Oil prices have outpaced equities since the March 2009 stock market low, and while oil and stocks have tracked each other more closely this year, energy is still leading the way.
While the S&P 500 has risen 68 percent since the March bottom, oil futures are up nearly 75 percent. Oil , near a 2010 high, is up 3 percent on the year versus a 2 percent gain for the S&P 500.
Trading volumes are an even more telling sign that investors want to be in oil and commodities—in a big way. Trading volumes on the New York Stock Exchange have been anemic this year, with February volumes down 8 percent from January.
But energy trading at the Chicago Mercantile Exchange was up 5 percent last month compared with January of 2009. Metals and other commodities were up 57 percent and 16 percent, respectively, and overall electronic volume was at a new record. Trading on the Intercontinental Exchange (ICE) electronic platform is growing even faster, with overall energy volume up more than 50 percent.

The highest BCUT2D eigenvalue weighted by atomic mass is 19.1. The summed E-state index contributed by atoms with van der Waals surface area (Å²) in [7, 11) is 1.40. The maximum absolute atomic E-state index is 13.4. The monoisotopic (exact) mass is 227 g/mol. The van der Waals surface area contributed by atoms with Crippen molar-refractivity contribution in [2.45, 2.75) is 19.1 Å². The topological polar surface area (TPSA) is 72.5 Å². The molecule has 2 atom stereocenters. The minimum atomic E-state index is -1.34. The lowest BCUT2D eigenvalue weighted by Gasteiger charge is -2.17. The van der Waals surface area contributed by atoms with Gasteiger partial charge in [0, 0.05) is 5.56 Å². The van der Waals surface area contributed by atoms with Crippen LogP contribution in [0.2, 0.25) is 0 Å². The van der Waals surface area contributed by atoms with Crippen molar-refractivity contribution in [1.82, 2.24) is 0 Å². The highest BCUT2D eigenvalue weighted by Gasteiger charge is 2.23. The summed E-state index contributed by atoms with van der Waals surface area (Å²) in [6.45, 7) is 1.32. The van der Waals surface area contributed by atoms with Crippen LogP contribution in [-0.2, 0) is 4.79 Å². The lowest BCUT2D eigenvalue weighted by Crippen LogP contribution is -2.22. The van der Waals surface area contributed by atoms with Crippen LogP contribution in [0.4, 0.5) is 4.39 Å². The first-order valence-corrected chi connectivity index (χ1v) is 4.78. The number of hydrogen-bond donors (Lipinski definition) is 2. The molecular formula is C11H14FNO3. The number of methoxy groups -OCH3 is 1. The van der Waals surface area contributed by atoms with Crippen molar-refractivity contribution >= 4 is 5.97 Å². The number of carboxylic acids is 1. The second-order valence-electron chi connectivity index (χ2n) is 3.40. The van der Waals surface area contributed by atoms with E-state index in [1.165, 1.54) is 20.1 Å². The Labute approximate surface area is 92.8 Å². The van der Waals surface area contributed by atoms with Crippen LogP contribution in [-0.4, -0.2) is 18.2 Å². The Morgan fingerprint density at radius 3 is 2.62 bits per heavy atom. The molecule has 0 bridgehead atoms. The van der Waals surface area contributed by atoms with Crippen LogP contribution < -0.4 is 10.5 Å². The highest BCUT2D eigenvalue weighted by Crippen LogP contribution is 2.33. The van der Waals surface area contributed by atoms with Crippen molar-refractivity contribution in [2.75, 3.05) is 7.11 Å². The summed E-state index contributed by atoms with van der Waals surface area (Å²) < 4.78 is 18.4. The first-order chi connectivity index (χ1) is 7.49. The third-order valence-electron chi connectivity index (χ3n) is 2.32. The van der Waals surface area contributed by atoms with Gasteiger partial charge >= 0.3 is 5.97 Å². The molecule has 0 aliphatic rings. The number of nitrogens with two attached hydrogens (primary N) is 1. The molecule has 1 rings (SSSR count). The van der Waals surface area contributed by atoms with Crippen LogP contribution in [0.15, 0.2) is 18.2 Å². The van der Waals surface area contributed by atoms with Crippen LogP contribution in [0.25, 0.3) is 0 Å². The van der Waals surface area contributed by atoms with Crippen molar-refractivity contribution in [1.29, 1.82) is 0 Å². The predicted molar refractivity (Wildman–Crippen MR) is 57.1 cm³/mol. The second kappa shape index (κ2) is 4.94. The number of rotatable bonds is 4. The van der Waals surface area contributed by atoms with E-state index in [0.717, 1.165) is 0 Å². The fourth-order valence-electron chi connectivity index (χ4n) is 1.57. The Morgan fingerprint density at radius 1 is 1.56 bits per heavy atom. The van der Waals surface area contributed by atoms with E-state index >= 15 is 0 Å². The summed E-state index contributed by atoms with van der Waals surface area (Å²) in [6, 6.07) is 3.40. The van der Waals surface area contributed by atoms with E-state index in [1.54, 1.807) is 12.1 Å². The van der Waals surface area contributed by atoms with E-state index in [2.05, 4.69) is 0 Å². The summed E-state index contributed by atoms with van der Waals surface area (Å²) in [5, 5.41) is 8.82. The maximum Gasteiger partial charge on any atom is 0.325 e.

If this trend continues, some market watchers say the surge in Brent crude volume on ICE may cause them to focus on this contract rather than the Nymex's benchmark WTI crude as the main market-maker for oil prices.
Regardless of where oil is changing hands or what its benchmark is, most analysts say oil prices are poised to rise. Demand from China and emerging markets, geopolitical issues, and enormous money flows have boosted the long-term outlook for crude over the next two to five years well beyond the fundamentals of supply and demand.
With the "risk trade" back on during the past week, investors looking to hedge their bets against political and regulatory uncertainty facing the U.S. stock market will likely continue to pour money into oil and commodities.
Look for Sharon's reports from the CERA Energy Conference in Houston this week.